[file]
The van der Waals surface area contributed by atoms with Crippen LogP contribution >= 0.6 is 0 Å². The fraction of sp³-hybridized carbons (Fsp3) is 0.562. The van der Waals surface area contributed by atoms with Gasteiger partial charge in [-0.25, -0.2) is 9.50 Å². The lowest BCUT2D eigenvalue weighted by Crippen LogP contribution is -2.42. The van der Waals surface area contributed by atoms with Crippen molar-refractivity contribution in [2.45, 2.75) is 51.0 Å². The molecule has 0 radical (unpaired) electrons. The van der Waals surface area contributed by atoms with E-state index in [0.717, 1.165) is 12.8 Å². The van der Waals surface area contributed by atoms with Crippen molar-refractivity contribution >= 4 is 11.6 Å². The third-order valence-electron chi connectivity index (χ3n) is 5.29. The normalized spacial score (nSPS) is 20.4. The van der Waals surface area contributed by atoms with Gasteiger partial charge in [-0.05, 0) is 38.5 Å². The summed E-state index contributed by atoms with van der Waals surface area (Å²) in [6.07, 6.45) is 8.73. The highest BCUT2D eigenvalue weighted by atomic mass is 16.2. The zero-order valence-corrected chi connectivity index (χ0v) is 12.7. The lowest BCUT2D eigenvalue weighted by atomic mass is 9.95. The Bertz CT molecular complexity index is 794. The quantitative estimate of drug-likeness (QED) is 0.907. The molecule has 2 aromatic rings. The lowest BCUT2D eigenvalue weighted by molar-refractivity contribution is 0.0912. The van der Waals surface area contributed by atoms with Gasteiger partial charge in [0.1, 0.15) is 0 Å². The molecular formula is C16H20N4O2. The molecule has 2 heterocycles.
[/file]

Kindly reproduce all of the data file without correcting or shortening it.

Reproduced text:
The van der Waals surface area contributed by atoms with Crippen LogP contribution >= 0.6 is 0 Å². The fraction of sp³-hybridized carbons (Fsp3) is 0.562. The van der Waals surface area contributed by atoms with Gasteiger partial charge in [-0.25, -0.2) is 9.50 Å². The lowest BCUT2D eigenvalue weighted by Crippen LogP contribution is -2.42. The van der Waals surface area contributed by atoms with Crippen molar-refractivity contribution in [2.45, 2.75) is 51.0 Å². The molecule has 0 radical (unpaired) electrons. The van der Waals surface area contributed by atoms with E-state index in [0.717, 1.165) is 12.8 Å². The van der Waals surface area contributed by atoms with Crippen molar-refractivity contribution >= 4 is 11.6 Å². The third-order valence-electron chi connectivity index (χ3n) is 5.29. The normalized spacial score (nSPS) is 20.4. The van der Waals surface area contributed by atoms with Gasteiger partial charge in [-0.05, 0) is 38.5 Å². The summed E-state index contributed by atoms with van der Waals surface area (Å²) in [6.07, 6.45) is 8.73. The highest BCUT2D eigenvalue weighted by atomic mass is 16.2. The zero-order valence-corrected chi connectivity index (χ0v) is 12.7. The lowest BCUT2D eigenvalue weighted by atomic mass is 9.95. The Bertz CT molecular complexity index is 794. The quantitative estimate of drug-likeness (QED) is 0.907. The molecule has 2 aromatic rings. The lowest BCUT2D eigenvalue weighted by molar-refractivity contribution is 0.0912. The van der Waals surface area contributed by atoms with Gasteiger partial charge in [0.1, 0.15) is 0 Å². The molecular formula is C16H20N4O2. The molecule has 2 heterocycles.